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Molecule Walks like a Human

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posted on Oct, 27 2005 @ 06:51 AM
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"Using linkers for feet (shown in red),
the molecule "9,10-dithioanthracene"
moves in a straight line on a flat
surface, such as a copper sheet
shown here, by mimicking a human
walking. Photo credit: L. Bartels."

In what could be a huge step forward towards the realization of molecular memory and other forms of nano-manipulation a research team at UC Riverside has become the first to design a molecule that can move in a straight line when fed energy.


Press release

“Similar to a human walking, where one foot is kept on the ground while the other moves forward and propels the body, our molecule always has one linker on a flat surface, which prevents the molecule from stumbling to the side or veering off course,” said Bartels, assistant professor of chemistry and a member of UCR’s Center for Nanoscale Science and Engineering. “In tests, DTA took more than 10,000 steps without losing its balance once. Our work proves that molecules can be designed deliberately to perform certain dynamic tasks on surfaces.”

Bartels explained that, ordinarily, molecules move in every unpredictable direction when supplied with thermal energy. “DTA only moves along one line, however, and retains this property even if pushed or pulled aside with a fine probe.” Bartels said. “This offers an easy realization of a concept for molecular computing proposed by IBM in the 1990s, in which every number is encoded by the position of molecules along a line similar to an abacus, but about 10 million times smaller. IBM abandoned this concept, partly because there was no way to manufacture the bars of the abacus at molecule-sized spacing.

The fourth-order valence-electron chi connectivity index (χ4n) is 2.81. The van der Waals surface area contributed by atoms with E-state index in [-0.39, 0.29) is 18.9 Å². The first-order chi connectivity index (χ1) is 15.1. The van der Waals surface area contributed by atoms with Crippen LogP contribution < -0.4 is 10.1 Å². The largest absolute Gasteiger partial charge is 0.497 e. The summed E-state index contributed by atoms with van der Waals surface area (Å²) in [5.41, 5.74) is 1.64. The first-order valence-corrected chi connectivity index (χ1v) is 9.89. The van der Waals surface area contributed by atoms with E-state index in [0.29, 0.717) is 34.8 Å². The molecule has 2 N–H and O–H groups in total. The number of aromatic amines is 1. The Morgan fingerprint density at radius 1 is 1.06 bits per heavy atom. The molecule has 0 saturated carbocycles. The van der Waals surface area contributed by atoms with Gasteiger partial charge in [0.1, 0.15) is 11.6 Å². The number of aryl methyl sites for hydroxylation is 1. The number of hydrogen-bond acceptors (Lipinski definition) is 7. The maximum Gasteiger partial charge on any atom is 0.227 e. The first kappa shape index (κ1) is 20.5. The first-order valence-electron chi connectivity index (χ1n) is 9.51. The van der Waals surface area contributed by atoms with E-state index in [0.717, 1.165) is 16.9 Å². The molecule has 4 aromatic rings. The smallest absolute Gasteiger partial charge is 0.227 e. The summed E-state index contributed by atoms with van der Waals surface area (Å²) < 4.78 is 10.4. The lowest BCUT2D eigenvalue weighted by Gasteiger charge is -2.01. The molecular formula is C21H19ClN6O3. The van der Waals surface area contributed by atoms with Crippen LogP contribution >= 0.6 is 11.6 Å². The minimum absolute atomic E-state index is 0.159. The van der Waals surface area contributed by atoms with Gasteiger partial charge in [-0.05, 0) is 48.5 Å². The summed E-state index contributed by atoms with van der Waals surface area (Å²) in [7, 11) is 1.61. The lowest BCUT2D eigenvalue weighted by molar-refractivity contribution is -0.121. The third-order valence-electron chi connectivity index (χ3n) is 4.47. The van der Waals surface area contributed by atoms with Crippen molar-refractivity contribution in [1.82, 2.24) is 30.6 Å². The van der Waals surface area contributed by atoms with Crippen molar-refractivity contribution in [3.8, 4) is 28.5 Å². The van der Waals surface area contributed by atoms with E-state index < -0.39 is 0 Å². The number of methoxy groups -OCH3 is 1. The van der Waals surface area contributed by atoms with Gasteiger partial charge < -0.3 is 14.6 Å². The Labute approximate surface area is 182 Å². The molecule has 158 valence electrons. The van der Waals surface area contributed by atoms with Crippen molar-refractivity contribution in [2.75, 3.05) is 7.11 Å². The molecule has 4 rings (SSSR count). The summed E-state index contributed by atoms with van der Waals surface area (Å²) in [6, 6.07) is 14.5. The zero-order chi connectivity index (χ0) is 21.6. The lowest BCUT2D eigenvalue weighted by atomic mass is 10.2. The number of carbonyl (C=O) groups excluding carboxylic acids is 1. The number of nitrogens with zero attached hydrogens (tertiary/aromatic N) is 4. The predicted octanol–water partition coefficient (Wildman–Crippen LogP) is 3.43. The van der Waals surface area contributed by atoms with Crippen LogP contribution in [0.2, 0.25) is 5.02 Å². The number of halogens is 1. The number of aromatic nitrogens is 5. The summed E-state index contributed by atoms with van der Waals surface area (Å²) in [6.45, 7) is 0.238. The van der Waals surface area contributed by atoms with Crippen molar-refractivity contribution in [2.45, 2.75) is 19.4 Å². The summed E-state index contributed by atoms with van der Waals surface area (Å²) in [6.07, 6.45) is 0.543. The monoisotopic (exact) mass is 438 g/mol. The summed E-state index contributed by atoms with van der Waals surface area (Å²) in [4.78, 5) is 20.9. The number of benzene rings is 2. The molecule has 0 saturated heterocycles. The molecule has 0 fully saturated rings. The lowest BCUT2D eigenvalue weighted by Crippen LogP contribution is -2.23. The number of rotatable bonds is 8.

“DTA does not need any bars to move in a straight line and, hence, would allow a much simpler way of creating such molecular memory, which would be more than 1000 times more compact than current devices.”

The UCR research team is now trying to build a molecular ratchet, which would convert random thermal oscillation into directed motion. “It would be similar to an automatic watch that rewinds itself on the arm of the bearer – except that it would be just one nanometer in diameter,” Bartels said.


Facisnating breakthrough. There's been a flurry of these as of late, I've noted before that they seem to be happening more often and in greater numbers every year now.

[edit on 27-10-2005 by sardion2000]




posted on Oct, 27 2005 @ 09:23 AM
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The reason you're seeing more of these is that we finally have the tools to manipulate atoms and molecules at this level. As we do more of this work, development will come at an even quicker pace.

I'm not up on my engineering, so I don't know what possible directions this could take (Star Trek style replicators?), but it's interesting and exciting.

Thanks for finding this one!



posted on Oct, 27 2005 @ 09:36 AM
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I can't wait to see how things have progressed with nanotechnology say 15 years down the road. Just think back 15 years ago from now how much different A LOT of things were.



posted on Oct, 27 2005 @ 09:40 AM
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Here is a similiar breakthrough I posted a few days back.

Nanocar built from a single molecule



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